NEW PORT RICHEY — Pasco leaders should put the brakes on a private elevated toll road in the State Road 54 corridor that would link U.S. 19 to Interstate 75 and ultimately span the county, a panel of outside experts says.
Instead, they said, the county should work with other agencies in the region for an overall solution to traffic congestion. That should include creating more opportunities to walk and use public transit, decreasing the need for more cars.
"Pasco has been doing its own planning through its own Metropolitan Planning Organization," said Bill Lawrence, a Massachusetts consultant who specializes in management of transportation-related property. "We think this is a regional issue."
Lawrence was a member of a panel put together by the Urban Land Institute, a Washington, D.C.-based organization that advises governments on development projects and quality of life issues. Other panelists included experts in economic development, land use, real estate, marketing and communication.
The panel spends four days compiling research by touring the county and interviewing stakeholders. The fifth day, members present their findings, which are compiled in a detailed written report sent about two to three months later.
The presentation Friday at the West Pasco Government Center represents an early rough draft.
This marks the second time Pasco County has used the services of the Urban Land Institute, which cost $125,000. The first visit was five years ago, when county officials wanted advice on how to lure high-wage jobs.
The institute's first report was not entirely complimentary. It recommended consistency in land use rules and a new way of marketing the county by carving it into separate geographic areas.
As a result, the county overhauled its patchwork of land use rules and created five market areas, with urban development to be concentrated along U.S. 19 and State Roads 54 and 56. The county also adopted incentives to steer development toward the urban areas.
The most recent visit was intended as a followup to tell county officials where to go next in their quest to make Pasco a "premier county" on the same level as Hillsborough and Pinellas, with high-paying jobs, as well as enhanced recreation and livable residential areas.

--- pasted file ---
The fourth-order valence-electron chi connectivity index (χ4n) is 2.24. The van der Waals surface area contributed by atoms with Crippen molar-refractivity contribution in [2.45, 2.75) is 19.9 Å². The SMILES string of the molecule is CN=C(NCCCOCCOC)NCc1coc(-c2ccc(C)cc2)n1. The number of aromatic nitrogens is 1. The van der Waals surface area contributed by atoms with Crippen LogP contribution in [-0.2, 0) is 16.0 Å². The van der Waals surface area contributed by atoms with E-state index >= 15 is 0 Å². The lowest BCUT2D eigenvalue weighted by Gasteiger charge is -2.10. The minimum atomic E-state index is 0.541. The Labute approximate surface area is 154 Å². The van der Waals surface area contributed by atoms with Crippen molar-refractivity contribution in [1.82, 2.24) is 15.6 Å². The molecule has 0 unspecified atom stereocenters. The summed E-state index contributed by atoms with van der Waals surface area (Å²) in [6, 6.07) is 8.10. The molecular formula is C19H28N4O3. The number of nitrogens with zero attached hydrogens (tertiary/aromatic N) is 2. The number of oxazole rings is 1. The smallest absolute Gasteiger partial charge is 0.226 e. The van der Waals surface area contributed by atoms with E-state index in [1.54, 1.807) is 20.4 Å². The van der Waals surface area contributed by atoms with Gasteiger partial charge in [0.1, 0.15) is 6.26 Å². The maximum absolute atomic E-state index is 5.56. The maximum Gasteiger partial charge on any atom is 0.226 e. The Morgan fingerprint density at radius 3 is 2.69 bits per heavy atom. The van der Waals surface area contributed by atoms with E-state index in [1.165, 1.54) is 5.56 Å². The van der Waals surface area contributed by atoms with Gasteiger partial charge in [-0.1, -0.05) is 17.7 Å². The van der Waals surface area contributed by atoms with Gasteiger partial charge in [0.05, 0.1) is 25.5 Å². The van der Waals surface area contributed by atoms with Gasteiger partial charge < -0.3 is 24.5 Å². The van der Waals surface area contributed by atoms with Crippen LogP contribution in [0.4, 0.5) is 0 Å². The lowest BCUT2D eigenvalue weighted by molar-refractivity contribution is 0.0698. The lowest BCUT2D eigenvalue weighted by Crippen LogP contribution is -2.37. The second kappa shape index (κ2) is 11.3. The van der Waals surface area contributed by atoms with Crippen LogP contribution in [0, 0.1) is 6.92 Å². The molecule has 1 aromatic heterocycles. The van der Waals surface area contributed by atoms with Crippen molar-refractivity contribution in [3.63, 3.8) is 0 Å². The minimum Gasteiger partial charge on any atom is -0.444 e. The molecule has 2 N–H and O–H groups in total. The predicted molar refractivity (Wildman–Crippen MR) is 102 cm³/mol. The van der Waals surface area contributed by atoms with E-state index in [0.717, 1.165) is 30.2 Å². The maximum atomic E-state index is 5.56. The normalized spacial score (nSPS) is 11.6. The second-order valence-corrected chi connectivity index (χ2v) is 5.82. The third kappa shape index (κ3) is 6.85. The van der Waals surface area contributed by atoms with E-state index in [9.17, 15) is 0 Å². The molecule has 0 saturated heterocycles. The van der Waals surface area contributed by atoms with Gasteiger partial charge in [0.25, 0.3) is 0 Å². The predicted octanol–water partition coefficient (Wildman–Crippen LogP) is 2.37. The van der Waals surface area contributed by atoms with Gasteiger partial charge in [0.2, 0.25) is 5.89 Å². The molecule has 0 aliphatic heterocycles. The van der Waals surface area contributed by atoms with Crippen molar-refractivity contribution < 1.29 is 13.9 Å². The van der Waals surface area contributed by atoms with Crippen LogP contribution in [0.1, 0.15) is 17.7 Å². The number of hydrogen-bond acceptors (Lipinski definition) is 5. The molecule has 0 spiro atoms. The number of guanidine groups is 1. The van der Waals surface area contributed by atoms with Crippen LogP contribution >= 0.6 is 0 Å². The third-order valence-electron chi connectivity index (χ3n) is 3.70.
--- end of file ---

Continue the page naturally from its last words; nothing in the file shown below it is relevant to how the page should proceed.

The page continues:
But Pasco has many obstacles to overcome if it wants to achieve that status, the panel noted. Chief among them is an oversupply of approved development that won't be absorbed for the next 75 years.
"Approved growth far exceeds the county's absorption capacity," co-chairman Charles Long said.
The panel also recommended raising the gas tax and doubling the tourism tax from 2 to 4 percent to fund efforts to develop ecotourism and shift money to amenities such as parks and libraries. County commissioners rejected both proposals this year.
As for the proposed toll road, which a private investment group made an unsolicited bid to build, the panel said to explore other options first.
Some cities are actually working to get rid of elevated freeways, Long said.
Richard Gehring, the county's development director, said Pasco's initial plan was for light rail to connect to southern counties, but when Hillsborough voters rejected the measure in a referendum, Pasco leaders were forced to look at alternatives. The elevated road proposal is being handled by the state Department of Transportation.
"We try to be ahead of the curve," he said.
Overall, leaders praised the panel's work.
"It's a little bit of a dose of castor oil," said Michael Cox, a former county commissioner who pushed for the first ULI visit. He compared the county to a ship that needs to be turned to reach its destination.
"This puts us in the right direction," he said.